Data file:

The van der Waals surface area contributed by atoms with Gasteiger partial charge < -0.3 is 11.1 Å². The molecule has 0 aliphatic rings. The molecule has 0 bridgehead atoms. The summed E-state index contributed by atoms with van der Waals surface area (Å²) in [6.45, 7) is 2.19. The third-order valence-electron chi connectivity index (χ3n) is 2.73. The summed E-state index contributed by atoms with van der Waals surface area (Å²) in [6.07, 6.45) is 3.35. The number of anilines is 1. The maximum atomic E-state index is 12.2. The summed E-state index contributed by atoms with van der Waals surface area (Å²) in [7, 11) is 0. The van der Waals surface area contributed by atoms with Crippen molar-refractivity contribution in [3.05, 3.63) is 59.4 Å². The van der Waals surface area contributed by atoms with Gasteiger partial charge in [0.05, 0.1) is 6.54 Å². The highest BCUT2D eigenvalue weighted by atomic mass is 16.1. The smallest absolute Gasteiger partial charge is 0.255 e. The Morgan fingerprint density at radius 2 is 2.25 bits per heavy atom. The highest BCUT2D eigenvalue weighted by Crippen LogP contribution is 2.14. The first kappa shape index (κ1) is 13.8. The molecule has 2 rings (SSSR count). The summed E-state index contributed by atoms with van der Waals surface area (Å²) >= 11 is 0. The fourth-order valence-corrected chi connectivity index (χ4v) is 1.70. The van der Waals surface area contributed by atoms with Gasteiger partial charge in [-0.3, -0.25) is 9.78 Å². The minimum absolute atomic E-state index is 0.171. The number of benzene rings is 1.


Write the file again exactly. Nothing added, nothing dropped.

The van der Waals surface area contributed by atoms with Gasteiger partial charge < -0.3 is 11.1 Å². The molecule has 0 aliphatic rings. The molecule has 0 bridgehead atoms. The summed E-state index contributed by atoms with van der Waals surface area (Å²) in [6.45, 7) is 2.19. The third-order valence-electron chi connectivity index (χ3n) is 2.73. The summed E-state index contributed by atoms with van der Waals surface area (Å²) in [6.07, 6.45) is 3.35. The number of anilines is 1. The maximum atomic E-state index is 12.2. The summed E-state index contributed by atoms with van der Waals surface area (Å²) in [7, 11) is 0. The van der Waals surface area contributed by atoms with Crippen molar-refractivity contribution in [3.05, 3.63) is 59.4 Å². The van der Waals surface area contributed by atoms with Gasteiger partial charge in [0.05, 0.1) is 6.54 Å². The highest BCUT2D eigenvalue weighted by atomic mass is 16.1. The smallest absolute Gasteiger partial charge is 0.255 e. The Morgan fingerprint density at radius 2 is 2.25 bits per heavy atom. The highest BCUT2D eigenvalue weighted by Crippen LogP contribution is 2.14. The first kappa shape index (κ1) is 13.8. The molecule has 2 rings (SSSR count). The summed E-state index contributed by atoms with van der Waals surface area (Å²) >= 11 is 0. The fourth-order valence-corrected chi connectivity index (χ4v) is 1.70. The van der Waals surface area contributed by atoms with Gasteiger partial charge in [-0.3, -0.25) is 9.78 Å². The minimum absolute atomic E-state index is 0.171. The number of benzene rings is 1.